This North African country is home to the first African-born winner of the Literature Nobel Prize, Albert Camus. Perhaps most famous for his novel, The Stranger, Camus is also regarded as a key philosopher of the 20th century. Philosopher and founder of deconstruction, Jacques Derrida was also born in Algeria. Martinique philosopher and psychiatrist, Frantz Fanon, spent a great part of his life in Algeria and his work there constitutes a great part of his famous revolutionary book, The Wretched of the Earth.

Algerian art

Along with a centuries old tradition of arts and crafts, there is a significant contemporary art scene which is well documented. Read this insightful article on Algeria's Museum of Modern and Contemporary Art in Algiers (MAMA) and how it is facilitating new relationships between "culture and memory, public space and sense space, urbanity and citizenship."


Images above:
Top – Barrage d'El Kantara à Biskra by Astonar.
Middle – Art work by  Ammar Bouras, Samta Benyahia and Mohammed Khadda

Madagascar Independence Day


It's the golden anniversary of Madagascar's independence from France however, given the ongoing political crisis, celebrations may be bittersweet. Nevertheless, in the Afri-love spirit of reflection and optimism, we're celebrating with a taste of things Malagasy. 

Continue reading “Madagascar Independence Day”

SA week: Literature


South African-born Bessie Head spent most of her writing life in exile in Botswana, eventually becoming a citizen. The perpetual outsider (Bessie was born of a wealthy white woman and black servant in a time where interracial relationships were illegal), her works often deal with the different psychological dimensions of identity. Among her novels are A Question of Power, The Collector of Treasures and Maru.

Solomon Tshekisho Plaatje was the first Secretary-General of the ANC and one of the first black South Africans to have a book published in English. This book was Mhudi, published in 1930, a magnificent piece of historical fiction chronicling the creation of nationhood in the south of Africa.

A member of the Drum boys, whose dictum was “live fast, die young and have a good-looking corpse,” Can Themba‘s writing graphically depicts urban life in 1950s South Africa.  He explores conflicts between the modern urban setting and the rural traditional one as well as telling of the effect of Apartheid policy on the aspirations of young, hopeful, educated blacks. Requiem for Sophiatown and The Will to Die are among his works. (Can Themba’s Drum days must have inspired Janet Jackson’s “Got Til It’s Gone” video)

More literary highlights on Lonely Planet.


“We do not know our own continent, yet we continue to benefit from it.” 

This penetrating assertion on the Pilgrimages website caught my attention today and it couldn’t have been more timely. One of my reasons for creating this blog is to share my ongoing education on the continent I call home. Something somebody once said to me will always remain fresh in my mind. I was pursuing a course in African Studies at the time when a Kenyan lady, in Nairobi, asked me why I would take up such a course of study, being that I am an African. There was so much I wanted to say to her – so many questions in response! How much did she really know about the vast Africa herself? Especially in comparison to her knowledge about other parts of the world – distant parts that she may never even see firsthand. How much did she really know about her own history – and from whose mouth or textbook did she consume that information?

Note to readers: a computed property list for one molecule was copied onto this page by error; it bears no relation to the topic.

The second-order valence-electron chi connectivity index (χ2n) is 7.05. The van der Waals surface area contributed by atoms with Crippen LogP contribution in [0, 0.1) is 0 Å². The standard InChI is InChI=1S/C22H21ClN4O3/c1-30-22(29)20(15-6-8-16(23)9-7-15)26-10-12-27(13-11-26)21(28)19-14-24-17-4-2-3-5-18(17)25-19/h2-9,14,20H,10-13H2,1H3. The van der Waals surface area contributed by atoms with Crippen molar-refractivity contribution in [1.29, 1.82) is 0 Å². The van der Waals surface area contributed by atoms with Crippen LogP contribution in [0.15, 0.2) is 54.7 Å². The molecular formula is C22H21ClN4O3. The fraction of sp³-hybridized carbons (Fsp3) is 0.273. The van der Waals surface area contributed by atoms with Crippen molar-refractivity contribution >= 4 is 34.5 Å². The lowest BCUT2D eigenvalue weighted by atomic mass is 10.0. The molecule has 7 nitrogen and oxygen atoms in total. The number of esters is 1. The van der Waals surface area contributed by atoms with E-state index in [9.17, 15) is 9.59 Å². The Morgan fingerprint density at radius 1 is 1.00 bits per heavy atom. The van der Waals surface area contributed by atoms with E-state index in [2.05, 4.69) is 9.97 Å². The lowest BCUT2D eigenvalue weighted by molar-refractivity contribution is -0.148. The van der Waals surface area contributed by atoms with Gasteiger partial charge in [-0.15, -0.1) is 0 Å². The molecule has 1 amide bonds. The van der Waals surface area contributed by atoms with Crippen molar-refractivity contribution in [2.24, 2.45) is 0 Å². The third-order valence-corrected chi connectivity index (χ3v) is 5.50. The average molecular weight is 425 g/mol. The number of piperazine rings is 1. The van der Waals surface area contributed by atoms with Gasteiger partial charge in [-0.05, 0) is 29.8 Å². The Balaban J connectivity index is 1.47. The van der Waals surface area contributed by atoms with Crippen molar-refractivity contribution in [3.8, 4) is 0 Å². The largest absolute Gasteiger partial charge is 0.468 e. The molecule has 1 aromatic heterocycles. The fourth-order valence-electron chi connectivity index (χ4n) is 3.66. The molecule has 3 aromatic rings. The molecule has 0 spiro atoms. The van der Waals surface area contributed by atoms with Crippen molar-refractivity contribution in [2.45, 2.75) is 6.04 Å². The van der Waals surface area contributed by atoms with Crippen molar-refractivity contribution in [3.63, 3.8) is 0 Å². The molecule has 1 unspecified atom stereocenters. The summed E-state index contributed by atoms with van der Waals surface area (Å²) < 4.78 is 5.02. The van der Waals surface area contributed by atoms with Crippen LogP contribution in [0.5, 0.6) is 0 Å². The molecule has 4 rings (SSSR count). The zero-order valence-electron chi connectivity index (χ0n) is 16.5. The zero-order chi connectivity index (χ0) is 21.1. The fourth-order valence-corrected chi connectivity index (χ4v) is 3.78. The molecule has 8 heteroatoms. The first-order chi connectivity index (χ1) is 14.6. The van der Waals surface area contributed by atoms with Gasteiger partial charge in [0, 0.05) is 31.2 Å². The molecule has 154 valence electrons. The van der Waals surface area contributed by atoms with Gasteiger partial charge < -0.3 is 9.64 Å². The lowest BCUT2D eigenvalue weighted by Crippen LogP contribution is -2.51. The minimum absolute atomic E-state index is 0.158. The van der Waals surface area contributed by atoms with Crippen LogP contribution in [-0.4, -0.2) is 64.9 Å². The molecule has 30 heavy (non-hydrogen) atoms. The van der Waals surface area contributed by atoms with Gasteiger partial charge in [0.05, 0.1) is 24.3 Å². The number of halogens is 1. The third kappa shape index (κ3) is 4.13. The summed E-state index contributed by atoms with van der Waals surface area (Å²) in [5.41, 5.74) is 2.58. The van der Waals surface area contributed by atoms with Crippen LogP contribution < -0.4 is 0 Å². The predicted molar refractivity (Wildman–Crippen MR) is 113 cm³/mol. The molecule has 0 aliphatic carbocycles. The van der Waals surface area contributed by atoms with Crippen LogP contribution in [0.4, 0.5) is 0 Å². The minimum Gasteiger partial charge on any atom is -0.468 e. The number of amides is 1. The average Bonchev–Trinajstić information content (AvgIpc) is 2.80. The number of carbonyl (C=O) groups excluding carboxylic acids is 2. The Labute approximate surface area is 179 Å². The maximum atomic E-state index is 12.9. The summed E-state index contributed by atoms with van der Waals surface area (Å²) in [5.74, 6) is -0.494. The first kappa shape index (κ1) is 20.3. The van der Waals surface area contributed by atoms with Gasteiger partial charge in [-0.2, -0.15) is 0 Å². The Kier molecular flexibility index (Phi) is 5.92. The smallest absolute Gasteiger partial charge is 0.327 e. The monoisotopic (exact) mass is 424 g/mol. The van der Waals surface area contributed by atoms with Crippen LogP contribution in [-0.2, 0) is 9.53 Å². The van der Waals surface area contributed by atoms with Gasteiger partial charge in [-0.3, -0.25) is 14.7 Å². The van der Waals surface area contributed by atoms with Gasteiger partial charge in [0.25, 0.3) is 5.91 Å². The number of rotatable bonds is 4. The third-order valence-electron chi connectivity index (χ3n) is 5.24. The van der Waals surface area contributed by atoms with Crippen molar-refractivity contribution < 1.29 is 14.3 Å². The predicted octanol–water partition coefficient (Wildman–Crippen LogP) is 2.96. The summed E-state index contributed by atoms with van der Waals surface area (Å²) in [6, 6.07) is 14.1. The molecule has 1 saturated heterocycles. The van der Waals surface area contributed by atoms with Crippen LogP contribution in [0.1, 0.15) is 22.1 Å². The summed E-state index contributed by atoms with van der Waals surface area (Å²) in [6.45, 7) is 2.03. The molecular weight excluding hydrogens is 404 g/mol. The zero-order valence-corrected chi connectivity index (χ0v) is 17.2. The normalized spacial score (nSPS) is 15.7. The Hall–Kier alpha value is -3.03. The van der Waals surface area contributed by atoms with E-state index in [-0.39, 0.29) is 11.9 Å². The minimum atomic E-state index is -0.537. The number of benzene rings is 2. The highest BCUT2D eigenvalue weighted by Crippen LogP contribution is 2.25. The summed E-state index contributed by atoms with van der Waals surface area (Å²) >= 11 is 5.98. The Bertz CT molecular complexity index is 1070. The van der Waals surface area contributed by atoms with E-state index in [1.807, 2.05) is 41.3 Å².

What that moment evokes is how easy it is to take for granted the things that are closest to you. And yet, it is those very things that are probably most valuable to you and most necessary for your well-being and growth. Obliviousness of this may indeed be a significant barrier to contentment and progress. This is a theory that I would like to explore: the connection between self-knowledge, self-love and self-improvement, in the context of being African.

As part of this Afri-love journey, one of the things to look out for on the blog is an investigation of the continent from perspectives other than those we get from our inherited assumptions or manipulated media. In turn, will be celebrating each country on the continent with an insight into the spirit of the nation (and we warmly welcome all insider knowledge and ideas!).

The Pilgrimages project resonates with these aims. Created by The Chinua Achebe Center for African Writers and Artists, the project will be celebrating Africa’s first World Cup by sending 13 African writers to 13 cities where they will each write a book of non-fiction that will be published worldwide. In true Afri-love spirit, Pilgrimages takes ownership of that powerful piece of education: the travel narrative:

“At a moment in time when the whole continent is more visible to its inhabitants and to the rest of the world than at any other since independence, Pilgrimages will reintroduce Africans to the literary world in the same form that so many outside writers have employed to create a distorted idea of us to the world.” (Pilgrimages website)

I’m sure Our Sister Killjoy would be proud.

Illustration: Pilgrimages participating cities. © Lulu Kitololo